Over the course of his several months in office, Prime Minister Bennett has given multiple statements expressing his intention to combat crime, violence, and illegal weapons in Arab society and announced a plan to do so in August, along with Police Commissioner Kobi Shabtai, Public Security Minister Omer Bar-Lev, and Deputy Public Security Minister Yoav Segalovitz. This plan’s measures include increasing and strengthening the police force’s presence in Arab cities and the creation of a new section of the police known as the Seif Division, to be focused exclusively on combating crime in the Arab sector. The police force has already begun carrying out major operations against criminal organizations in Arab communities. The government is looking to earmark 35 billion shekels ($10 million) in funding for the Arab community’s development, infrastructure, and public services over the next five years as part of its state budget, the passage of which is necessary for the coalition’s survival.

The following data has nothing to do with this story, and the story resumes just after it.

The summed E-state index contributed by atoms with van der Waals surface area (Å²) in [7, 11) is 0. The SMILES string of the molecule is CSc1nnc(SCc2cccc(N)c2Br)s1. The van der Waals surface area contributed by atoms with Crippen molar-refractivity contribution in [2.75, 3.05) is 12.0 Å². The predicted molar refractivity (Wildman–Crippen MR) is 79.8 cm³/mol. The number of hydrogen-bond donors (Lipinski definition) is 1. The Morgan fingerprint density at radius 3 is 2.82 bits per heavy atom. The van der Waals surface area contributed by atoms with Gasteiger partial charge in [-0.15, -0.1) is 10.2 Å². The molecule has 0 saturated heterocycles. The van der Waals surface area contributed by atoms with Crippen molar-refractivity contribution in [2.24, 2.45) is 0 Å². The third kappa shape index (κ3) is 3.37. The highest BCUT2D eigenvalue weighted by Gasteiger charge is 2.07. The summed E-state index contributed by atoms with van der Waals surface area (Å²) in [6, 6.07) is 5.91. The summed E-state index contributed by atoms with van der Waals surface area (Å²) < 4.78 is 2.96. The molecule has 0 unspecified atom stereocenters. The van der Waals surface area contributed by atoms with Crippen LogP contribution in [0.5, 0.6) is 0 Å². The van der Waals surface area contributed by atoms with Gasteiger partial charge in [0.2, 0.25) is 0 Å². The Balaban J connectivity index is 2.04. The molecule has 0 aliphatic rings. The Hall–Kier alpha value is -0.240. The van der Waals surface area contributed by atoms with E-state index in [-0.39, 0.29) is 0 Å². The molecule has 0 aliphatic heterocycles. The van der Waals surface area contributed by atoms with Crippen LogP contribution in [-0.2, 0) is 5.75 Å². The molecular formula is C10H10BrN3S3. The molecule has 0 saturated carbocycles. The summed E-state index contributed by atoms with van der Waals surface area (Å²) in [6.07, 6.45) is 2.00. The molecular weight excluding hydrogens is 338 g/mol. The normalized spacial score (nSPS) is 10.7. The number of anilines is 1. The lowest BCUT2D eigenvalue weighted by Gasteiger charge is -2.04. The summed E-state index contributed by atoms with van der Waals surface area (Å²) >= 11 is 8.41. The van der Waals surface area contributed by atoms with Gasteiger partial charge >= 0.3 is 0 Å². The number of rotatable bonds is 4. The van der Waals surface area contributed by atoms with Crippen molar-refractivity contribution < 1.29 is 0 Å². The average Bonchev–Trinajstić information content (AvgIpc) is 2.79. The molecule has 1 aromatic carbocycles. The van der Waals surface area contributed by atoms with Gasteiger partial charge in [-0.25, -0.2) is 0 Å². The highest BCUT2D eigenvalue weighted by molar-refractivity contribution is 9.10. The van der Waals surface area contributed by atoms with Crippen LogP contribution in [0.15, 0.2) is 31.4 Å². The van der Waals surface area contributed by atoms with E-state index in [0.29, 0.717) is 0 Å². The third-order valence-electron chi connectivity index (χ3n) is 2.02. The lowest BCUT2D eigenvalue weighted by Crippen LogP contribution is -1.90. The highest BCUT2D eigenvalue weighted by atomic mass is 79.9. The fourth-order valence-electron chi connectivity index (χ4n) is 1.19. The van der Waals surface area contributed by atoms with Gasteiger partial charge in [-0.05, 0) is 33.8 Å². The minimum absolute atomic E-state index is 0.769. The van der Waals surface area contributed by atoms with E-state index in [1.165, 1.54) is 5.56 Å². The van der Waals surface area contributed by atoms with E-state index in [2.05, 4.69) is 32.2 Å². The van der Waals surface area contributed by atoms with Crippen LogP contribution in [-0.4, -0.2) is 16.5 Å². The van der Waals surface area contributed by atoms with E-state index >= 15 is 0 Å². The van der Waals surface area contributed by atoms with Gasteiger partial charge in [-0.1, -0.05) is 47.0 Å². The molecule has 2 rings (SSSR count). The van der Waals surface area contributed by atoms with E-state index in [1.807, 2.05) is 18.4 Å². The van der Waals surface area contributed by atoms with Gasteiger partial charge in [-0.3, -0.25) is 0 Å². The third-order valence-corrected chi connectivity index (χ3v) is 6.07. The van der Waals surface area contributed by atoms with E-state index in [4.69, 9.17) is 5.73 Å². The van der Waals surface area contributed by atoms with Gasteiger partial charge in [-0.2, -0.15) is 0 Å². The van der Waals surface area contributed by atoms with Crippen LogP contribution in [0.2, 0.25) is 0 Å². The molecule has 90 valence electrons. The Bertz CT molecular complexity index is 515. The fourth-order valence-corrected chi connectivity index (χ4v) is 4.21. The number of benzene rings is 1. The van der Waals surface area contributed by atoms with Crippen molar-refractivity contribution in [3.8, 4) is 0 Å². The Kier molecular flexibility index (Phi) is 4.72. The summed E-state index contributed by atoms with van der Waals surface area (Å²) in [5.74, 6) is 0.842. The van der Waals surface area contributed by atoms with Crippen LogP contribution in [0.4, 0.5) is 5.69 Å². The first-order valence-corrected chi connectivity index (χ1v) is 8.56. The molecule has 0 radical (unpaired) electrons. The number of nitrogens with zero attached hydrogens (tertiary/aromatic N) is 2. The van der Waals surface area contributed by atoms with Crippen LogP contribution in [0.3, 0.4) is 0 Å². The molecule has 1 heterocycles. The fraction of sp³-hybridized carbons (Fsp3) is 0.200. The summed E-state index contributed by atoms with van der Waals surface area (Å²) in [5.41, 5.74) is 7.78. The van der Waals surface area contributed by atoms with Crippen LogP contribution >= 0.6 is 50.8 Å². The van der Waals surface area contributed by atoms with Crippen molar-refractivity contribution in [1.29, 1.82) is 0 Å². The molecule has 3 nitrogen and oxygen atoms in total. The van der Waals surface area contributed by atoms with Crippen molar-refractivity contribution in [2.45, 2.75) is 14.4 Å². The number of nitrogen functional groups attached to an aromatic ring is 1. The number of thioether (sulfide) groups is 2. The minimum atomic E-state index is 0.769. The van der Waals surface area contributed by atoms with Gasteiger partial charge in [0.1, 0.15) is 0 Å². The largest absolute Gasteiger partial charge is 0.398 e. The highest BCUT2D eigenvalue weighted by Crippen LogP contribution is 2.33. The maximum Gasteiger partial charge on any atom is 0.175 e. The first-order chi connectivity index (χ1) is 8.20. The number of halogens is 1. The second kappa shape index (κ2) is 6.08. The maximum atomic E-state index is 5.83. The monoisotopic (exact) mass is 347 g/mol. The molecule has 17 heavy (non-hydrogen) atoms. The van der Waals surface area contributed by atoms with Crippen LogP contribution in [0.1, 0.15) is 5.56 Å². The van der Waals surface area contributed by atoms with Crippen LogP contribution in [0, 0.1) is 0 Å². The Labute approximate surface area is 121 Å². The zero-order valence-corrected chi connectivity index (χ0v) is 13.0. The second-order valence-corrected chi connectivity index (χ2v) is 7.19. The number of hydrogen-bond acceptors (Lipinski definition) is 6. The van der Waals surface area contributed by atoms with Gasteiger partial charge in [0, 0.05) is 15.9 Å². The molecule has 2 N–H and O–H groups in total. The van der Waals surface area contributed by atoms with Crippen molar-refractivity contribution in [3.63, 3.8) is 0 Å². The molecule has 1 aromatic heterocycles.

Despite these promising steps, there is one aspect of Bennett’s plan that has proven controversial. Earlier this month, at the meeting of the ministerial team focused on crime in Arab communities (where, strikingly, no Arabs were present), he announced that the Shin Bet, Israel’s internal service, would collaborate with the IDF and the police on this matter. The Shin Bet, however, is a security organization that deals primarily with issues of counterterrorism, not civilian affairs, and taking on this responsibility would be unprecedented in the agency’s history.